Seizure forecasting

Seizure forecasting

Seizure risk forecasting can help the 30% of people living with drug-resistant epilepsy.

Why forecast seizures?

Not knowing when a seizure will start or happen is a major challenge for those living with epilepsy

The uncertainty of seizures can put many people living with epilepsy in danger. Even ‘small’ seizures can result in serious injuries or accidents if they happen whilst doing everyday activities like driving or cooking. In cases where people with epilepsy can’t control seizures with medications, many have no other choice but to design their lives around this uncertainty. 

If there was a way for people to know when they are most at risk for a seizure to happen, they could have a new means to manage the condition and plan their days with confidence. 

Bringing back control

Around two-thirds of people with epilepsy can eliminate their seizures by taking medications, however, this still leaves approximately 30% of people living with unpredictable seizures

Even so, lifelong medication isn’t an ideal solution for everyone, as anti-epileptic medication side effects can include dizziness, confusion, nausea, and memory problems. Some people will even tolerate infrequent seizures to avoid these side effects. 

Much like we rely on weather forecasts to make decisions about our days and even plans far into the future, seizure risk forecasting can help people with epilepsy manage their activities, optimise their medication treatments, and reduce anxiety.

Building on seizure cycles

Humans are governed by cycles and seizures are no exception

Since the earliest documented cases of epilepsy, people have reported cyclic rhythms of their seizures. In ancient times, it was thought that the phases of the moon must influence seizure risk. Today, many people continue to report cyclic effects on their seizures.

Our earlier research confirmed that seizures occur in cycles and that these cycles are common for all people with all types of epilepsy.

The cause of cycles remains a mystery and there are many possibilities, including internal and metabolic factors, changes in behaviour (such as sleep quality, stress levels, or exercise), and even environmental causes like seasonal variations. It’s likely that there are different causes for different people’s cycles.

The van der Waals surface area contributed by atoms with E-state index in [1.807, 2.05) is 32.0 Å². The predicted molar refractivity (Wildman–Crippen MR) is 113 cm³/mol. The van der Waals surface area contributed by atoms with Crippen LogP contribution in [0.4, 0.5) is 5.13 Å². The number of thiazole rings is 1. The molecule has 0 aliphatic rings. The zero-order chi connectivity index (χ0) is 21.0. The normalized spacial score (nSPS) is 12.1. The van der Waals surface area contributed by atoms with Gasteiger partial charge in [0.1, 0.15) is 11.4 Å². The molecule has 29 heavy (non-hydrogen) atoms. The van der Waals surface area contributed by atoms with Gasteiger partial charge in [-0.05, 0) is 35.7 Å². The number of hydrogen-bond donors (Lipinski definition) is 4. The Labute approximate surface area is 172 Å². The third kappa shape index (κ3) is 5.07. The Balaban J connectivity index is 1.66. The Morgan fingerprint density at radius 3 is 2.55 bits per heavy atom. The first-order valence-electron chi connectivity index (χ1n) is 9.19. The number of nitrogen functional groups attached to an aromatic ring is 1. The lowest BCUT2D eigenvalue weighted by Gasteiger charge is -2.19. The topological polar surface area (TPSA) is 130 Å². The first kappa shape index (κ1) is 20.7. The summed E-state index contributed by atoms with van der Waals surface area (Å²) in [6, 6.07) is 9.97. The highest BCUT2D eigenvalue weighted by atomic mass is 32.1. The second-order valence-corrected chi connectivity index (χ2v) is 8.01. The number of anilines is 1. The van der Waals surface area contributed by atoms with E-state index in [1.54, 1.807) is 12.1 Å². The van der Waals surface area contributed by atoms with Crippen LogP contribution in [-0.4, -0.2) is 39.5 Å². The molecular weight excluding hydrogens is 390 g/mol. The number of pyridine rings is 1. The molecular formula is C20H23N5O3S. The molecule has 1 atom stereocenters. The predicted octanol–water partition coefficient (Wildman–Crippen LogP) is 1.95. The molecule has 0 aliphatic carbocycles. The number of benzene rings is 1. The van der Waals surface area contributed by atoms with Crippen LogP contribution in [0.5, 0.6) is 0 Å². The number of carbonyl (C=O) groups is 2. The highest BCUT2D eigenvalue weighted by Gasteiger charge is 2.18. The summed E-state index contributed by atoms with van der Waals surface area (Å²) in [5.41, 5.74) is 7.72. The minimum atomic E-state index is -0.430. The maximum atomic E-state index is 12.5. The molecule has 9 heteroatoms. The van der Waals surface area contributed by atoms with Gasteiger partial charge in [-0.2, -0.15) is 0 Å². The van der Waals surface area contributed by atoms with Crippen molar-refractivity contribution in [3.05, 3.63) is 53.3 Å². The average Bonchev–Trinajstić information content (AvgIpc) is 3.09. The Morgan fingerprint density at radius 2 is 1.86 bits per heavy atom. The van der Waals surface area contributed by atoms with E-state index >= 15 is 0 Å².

A seizure cycle can exist without a person noticing. A major reason is that seizures can be infrequent. Another reason is that lots of people have multiple, overlapping cycles. A combination of cycles can appear irregular, and we use specialised analytic techniques to extract the cyclic information.

Proportion of people with epilepsy who have seizure cycles. Karoly et al (2020)

Seizure cycles are common for people with all types of epilepsy

Measuring cycles of risk with the Seer app

Our ongoing research has established that apps can play an important role in forecasting seizures

The Seer app is an epilepsy management app where users can record seizures, medication and other information, like mood and sleep quality. In our previous studies, we measured the cycles of seizure risk and determined how reliable they are to monitor someone’s chance of having a seizure. In these studies, we used the seizure times recorded in the Seer app to detect two possible cycles: a ‘fast cycle’ and a ‘slow cycle’.

The fast cycle represents a short cycle of one or two days, likely driven by circadian rhythms of the body (i.e. sleep). The slow cycle could be one week or longer. We combined these two cycles to develop a score of seizure likelihood — low, medium or high — that represented the risk of having a seizure in the next hour.

It’s important to note that our research confirms that seizure cycles based on self-reported events (where we rely on a person to recognise they’ve had a seizure and record them in the app) are just as accurate as seizure cycles based on events recorded during long-term EEG measurements.

We know that seizures can be triggered by many risk factors – a bad night’s sleep, missed medication, alcohol, or other changes in routine. Even when someone is at the low risk time of their cycle these triggers might still push their brain over the edge.

Next steps

Risk forecasts are likely to become much more powerful with other sources of information from wearable devices and implanted devices

Measuring factors that affect seizure cycles are key to further improving risk forecasts. Changes in hormones, metabolic factors, level of stress, amount of exercise, and sleep quantity and quality all play a role in influencing seizure cycles. Our research has also established that there is a link between heart rate cycles and seizure cycles.

Many of these factors can be measured through wearable devices such as health trackers and smart watches. The data recorded by a wearable device can be used to improve our ability to measure people’s seizure cycles and their risk factors.

Seizure forecasting opens up the opportunity to coordinate with other therapies, such as deep brain stimulation, to the timing of when event risks are the highest. Guided by a seizure risk forecast, it could be possible to tailor the stimulation to when a seizure is most likely to occur. By doing so, the severity of the event may be decreased or, even better, the event prevented altogether. Having this ability opens the door to providing people with epilepsy a higher quality of life by providing more effective epilepsy management beyond relying on medication.

More research behind seizure cycles and forecasting